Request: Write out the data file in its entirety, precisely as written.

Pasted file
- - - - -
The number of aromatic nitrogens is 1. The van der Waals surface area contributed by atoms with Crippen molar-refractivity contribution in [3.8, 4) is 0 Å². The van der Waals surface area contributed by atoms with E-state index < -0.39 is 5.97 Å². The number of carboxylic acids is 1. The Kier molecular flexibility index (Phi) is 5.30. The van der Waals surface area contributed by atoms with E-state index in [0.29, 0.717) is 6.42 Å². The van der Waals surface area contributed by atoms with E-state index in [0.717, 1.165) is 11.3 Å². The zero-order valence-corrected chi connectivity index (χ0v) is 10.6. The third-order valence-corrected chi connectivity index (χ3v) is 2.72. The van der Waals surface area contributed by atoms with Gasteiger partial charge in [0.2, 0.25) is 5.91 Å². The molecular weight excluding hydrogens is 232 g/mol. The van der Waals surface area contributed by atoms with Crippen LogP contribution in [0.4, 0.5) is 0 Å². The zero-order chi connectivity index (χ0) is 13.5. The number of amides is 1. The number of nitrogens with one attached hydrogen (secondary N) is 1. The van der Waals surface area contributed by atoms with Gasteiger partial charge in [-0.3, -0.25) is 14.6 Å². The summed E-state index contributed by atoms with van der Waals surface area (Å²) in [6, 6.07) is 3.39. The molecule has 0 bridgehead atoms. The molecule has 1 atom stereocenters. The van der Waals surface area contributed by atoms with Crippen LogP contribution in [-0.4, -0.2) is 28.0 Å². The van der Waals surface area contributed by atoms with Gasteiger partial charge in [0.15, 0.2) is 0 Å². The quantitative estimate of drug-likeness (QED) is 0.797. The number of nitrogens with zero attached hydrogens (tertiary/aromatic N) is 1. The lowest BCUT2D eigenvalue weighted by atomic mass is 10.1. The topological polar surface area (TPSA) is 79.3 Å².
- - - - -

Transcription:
The number of aromatic nitrogens is 1. The van der Waals surface area contributed by atoms with Crippen molar-refractivity contribution in [3.8, 4) is 0 Å². The van der Waals surface area contributed by atoms with E-state index < -0.39 is 5.97 Å². The number of carboxylic acids is 1. The Kier molecular flexibility index (Phi) is 5.30. The van der Waals surface area contributed by atoms with E-state index in [0.29, 0.717) is 6.42 Å². The van der Waals surface area contributed by atoms with E-state index in [0.717, 1.165) is 11.3 Å². The zero-order valence-corrected chi connectivity index (χ0v) is 10.6. The third-order valence-corrected chi connectivity index (χ3v) is 2.72. The van der Waals surface area contributed by atoms with Gasteiger partial charge in [0.2, 0.25) is 5.91 Å². The molecular weight excluding hydrogens is 232 g/mol. The van der Waals surface area contributed by atoms with Crippen LogP contribution in [0.4, 0.5) is 0 Å². The zero-order chi connectivity index (χ0) is 13.5. The number of amides is 1. The number of nitrogens with one attached hydrogen (secondary N) is 1. The van der Waals surface area contributed by atoms with Gasteiger partial charge in [-0.3, -0.25) is 14.6 Å². The summed E-state index contributed by atoms with van der Waals surface area (Å²) in [6, 6.07) is 3.39. The molecule has 0 bridgehead atoms. The molecule has 1 atom stereocenters. The van der Waals surface area contributed by atoms with Crippen LogP contribution in [-0.4, -0.2) is 28.0 Å². The van der Waals surface area contributed by atoms with Gasteiger partial charge in [0.15, 0.2) is 0 Å². The quantitative estimate of drug-likeness (QED) is 0.797. The number of nitrogens with zero attached hydrogens (tertiary/aromatic N) is 1. The lowest BCUT2D eigenvalue weighted by atomic mass is 10.1. The topological polar surface area (TPSA) is 79.3 Å².